Until now the headquarters of the charitable society was nearby at No. 207 East Broadway. Now Mrs. Lamadrid turned the former shoemaking shop into the kitchens of the St. Andrew’s Coffee Stands. On November 29, 1894, The New York Times announced that “Tickets have been issued, entitling their holders to free dinners at the kitchens of the St. Andrew’s coffee stands, 281 East Broadway, from 1 to 4 o’clock P.M.”
The following year about 1,500 persons “of all ages accepted her invitation, and when they went away their hunger was more than satisfied,” reported The New York Times. Mrs. Lamadrid told the newspaper “That is all I want. If I can always be assured that the poor go away satisfied, then I am satisfied, and there is contentment all around.”
The Times noted described the Thanksgiving 1895 menu. “The bill of fare at the East Broadway quarters consisted mainly of turkey, roast beef, roast lamb, pies, cakes, cranberry sauce, coffee, tea, nuts, assorted candies, and in fact, almost everything, except intoxicants.”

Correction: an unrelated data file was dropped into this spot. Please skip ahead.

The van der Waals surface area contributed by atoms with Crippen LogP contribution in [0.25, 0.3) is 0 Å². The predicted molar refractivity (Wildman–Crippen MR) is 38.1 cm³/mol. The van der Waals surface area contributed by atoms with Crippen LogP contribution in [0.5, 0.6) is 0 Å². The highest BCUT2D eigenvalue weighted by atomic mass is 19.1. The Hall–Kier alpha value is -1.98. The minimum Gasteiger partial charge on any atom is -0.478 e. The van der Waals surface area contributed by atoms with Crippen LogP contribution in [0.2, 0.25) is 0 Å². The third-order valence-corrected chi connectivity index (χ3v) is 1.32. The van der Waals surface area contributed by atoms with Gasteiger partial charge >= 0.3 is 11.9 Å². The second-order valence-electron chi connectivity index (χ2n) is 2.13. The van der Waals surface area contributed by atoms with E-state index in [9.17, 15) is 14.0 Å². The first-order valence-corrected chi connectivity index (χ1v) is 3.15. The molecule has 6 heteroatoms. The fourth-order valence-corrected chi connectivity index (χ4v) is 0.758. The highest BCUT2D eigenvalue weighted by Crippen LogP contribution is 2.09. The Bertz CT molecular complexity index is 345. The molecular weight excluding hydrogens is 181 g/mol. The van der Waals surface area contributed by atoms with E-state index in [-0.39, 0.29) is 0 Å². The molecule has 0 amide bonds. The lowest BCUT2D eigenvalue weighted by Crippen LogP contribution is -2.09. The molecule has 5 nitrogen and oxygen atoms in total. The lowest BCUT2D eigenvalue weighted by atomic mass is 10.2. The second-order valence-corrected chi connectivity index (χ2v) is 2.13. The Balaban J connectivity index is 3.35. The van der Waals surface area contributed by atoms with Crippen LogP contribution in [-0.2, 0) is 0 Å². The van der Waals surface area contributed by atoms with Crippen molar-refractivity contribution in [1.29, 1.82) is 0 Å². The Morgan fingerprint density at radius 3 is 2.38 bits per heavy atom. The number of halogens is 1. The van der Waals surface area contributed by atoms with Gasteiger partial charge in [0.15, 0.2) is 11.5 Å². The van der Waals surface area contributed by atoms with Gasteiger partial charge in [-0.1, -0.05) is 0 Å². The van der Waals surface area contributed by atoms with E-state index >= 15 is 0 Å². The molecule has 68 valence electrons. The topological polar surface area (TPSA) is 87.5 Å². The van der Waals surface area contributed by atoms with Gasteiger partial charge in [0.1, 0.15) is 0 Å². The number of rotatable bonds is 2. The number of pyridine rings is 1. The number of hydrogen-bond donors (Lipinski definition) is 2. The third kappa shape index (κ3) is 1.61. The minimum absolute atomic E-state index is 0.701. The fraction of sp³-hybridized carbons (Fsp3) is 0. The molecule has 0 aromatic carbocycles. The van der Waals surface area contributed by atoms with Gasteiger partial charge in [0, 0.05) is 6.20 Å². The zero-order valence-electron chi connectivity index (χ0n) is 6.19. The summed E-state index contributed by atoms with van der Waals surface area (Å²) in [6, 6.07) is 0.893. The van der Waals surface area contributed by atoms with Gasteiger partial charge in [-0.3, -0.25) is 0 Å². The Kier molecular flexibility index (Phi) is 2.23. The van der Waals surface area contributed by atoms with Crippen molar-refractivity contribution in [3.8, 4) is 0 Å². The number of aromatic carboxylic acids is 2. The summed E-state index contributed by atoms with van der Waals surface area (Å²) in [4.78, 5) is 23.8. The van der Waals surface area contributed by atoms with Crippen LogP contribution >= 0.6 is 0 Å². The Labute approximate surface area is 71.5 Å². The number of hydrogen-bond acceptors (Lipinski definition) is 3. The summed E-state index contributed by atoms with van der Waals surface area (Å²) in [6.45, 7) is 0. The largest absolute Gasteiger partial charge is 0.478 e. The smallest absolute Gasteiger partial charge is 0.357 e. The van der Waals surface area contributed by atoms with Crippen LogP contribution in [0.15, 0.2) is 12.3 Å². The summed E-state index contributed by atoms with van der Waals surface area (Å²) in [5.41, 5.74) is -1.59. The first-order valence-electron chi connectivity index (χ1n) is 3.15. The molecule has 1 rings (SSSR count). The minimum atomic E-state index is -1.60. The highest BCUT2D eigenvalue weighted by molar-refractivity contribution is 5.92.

Helping her “in feeding the hungry with turkey and other good things” were like-minded women—Mrs. W. M. Fleming, Countess Susini, Mrs. Gilmore, Mrs. Hill, and Miss Barnard.
If families were unable to make it to No. 281 East Broadway, food was sent to them. “Mrs. Lamadrid sent immense bags of substantial food and dainties,” said The Times. “These bags were delivered from early morning until late at night.”
“We sent out tons of food,” she told a reporter, “and in every instance much gratitude was shown by the recipients. We do not propose that any shall be hungry, if we can reach them.”
The operation and the somewhat-famous Thanksgiving dinners went on in the basement of the house for years. Then in 1903 George Leicht died and his graddaughter, Katie Francis Leicht, sold the house.
The St. Andrew’s One-Cent Coffee Stands operation was moved to No. 31 West 8th Street. Mrs. Lamadrid died in August 1908 and her husband took over management of the charity. Christian Nation reported that she made “the dying request that the work to which she has given twenty-one years of her life, be continued.”